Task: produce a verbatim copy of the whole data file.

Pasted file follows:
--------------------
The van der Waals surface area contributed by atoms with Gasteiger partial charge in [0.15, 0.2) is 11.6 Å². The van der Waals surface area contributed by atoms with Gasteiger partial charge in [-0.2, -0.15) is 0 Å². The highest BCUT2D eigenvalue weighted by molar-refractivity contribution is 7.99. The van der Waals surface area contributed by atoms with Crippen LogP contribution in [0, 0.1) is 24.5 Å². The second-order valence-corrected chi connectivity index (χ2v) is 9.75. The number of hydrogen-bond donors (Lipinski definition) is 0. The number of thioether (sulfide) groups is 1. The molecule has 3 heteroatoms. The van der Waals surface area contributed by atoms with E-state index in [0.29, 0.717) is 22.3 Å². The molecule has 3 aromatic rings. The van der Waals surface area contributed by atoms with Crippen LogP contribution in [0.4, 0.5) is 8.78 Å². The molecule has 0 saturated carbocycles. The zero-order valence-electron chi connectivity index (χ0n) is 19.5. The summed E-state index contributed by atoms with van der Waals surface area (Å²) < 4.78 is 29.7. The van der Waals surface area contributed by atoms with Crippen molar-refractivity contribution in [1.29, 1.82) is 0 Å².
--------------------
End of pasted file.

The van der Waals surface area contributed by atoms with Gasteiger partial charge in [0.15, 0.2) is 11.6 Å². The van der Waals surface area contributed by atoms with Gasteiger partial charge in [-0.2, -0.15) is 0 Å². The highest BCUT2D eigenvalue weighted by molar-refractivity contribution is 7.99. The van der Waals surface area contributed by atoms with Crippen LogP contribution in [0, 0.1) is 24.5 Å². The second-order valence-corrected chi connectivity index (χ2v) is 9.75. The number of hydrogen-bond donors (Lipinski definition) is 0. The number of thioether (sulfide) groups is 1. The molecule has 3 heteroatoms. The van der Waals surface area contributed by atoms with E-state index in [0.29, 0.717) is 22.3 Å². The molecule has 3 aromatic rings. The van der Waals surface area contributed by atoms with Crippen LogP contribution in [0.4, 0.5) is 8.78 Å². The molecule has 0 saturated carbocycles. The zero-order valence-electron chi connectivity index (χ0n) is 19.5. The summed E-state index contributed by atoms with van der Waals surface area (Å²) < 4.78 is 29.7. The van der Waals surface area contributed by atoms with Crippen molar-refractivity contribution in [1.29, 1.82) is 0 Å².